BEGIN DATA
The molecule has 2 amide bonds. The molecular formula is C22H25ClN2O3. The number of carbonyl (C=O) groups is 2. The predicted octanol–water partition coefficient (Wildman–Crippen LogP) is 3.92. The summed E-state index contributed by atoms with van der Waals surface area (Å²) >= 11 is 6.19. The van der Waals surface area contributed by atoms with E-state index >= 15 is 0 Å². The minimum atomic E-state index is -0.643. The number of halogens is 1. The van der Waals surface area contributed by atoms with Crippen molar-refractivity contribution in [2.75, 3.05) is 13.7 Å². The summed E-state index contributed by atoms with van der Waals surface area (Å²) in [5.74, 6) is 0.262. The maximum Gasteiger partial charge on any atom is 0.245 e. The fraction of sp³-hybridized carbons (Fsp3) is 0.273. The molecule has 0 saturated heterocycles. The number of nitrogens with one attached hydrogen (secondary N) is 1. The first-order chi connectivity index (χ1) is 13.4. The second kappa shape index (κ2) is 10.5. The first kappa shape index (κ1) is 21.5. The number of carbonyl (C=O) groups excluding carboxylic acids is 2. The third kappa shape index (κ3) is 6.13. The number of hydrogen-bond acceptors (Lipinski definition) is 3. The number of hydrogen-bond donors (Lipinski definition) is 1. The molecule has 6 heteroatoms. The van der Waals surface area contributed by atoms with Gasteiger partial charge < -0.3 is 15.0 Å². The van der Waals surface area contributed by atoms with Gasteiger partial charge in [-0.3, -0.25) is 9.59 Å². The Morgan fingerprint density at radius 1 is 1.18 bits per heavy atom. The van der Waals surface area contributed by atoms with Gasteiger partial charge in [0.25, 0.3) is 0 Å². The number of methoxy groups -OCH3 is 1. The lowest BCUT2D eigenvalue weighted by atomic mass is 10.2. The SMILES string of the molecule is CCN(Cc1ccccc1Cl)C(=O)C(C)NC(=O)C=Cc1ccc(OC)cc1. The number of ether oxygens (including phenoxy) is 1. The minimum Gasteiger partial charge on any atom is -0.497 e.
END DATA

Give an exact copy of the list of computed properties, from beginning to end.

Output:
The molecule has 2 amide bonds. The molecular formula is C22H25ClN2O3. The number of carbonyl (C=O) groups is 2. The predicted octanol–water partition coefficient (Wildman–Crippen LogP) is 3.92. The summed E-state index contributed by atoms with van der Waals surface area (Å²) >= 11 is 6.19. The van der Waals surface area contributed by atoms with E-state index >= 15 is 0 Å². The minimum atomic E-state index is -0.643. The number of halogens is 1. The van der Waals surface area contributed by atoms with Crippen molar-refractivity contribution in [2.75, 3.05) is 13.7 Å². The summed E-state index contributed by atoms with van der Waals surface area (Å²) in [5.74, 6) is 0.262. The maximum Gasteiger partial charge on any atom is 0.245 e. The fraction of sp³-hybridized carbons (Fsp3) is 0.273. The molecule has 0 saturated heterocycles. The number of nitrogens with one attached hydrogen (secondary N) is 1. The first-order chi connectivity index (χ1) is 13.4. The second kappa shape index (κ2) is 10.5. The first kappa shape index (κ1) is 21.5. The number of carbonyl (C=O) groups excluding carboxylic acids is 2. The third kappa shape index (κ3) is 6.13. The number of hydrogen-bond acceptors (Lipinski definition) is 3. The number of hydrogen-bond donors (Lipinski definition) is 1. The molecule has 6 heteroatoms. The van der Waals surface area contributed by atoms with Gasteiger partial charge < -0.3 is 15.0 Å². The van der Waals surface area contributed by atoms with Gasteiger partial charge in [-0.3, -0.25) is 9.59 Å². The Morgan fingerprint density at radius 1 is 1.18 bits per heavy atom. The van der Waals surface area contributed by atoms with Gasteiger partial charge in [0.25, 0.3) is 0 Å². The number of methoxy groups -OCH3 is 1. The lowest BCUT2D eigenvalue weighted by atomic mass is 10.2. The SMILES string of the molecule is CCN(Cc1ccccc1Cl)C(=O)C(C)NC(=O)C=Cc1ccc(OC)cc1. The number of ether oxygens (including phenoxy) is 1. The minimum Gasteiger partial charge on any atom is -0.497 e.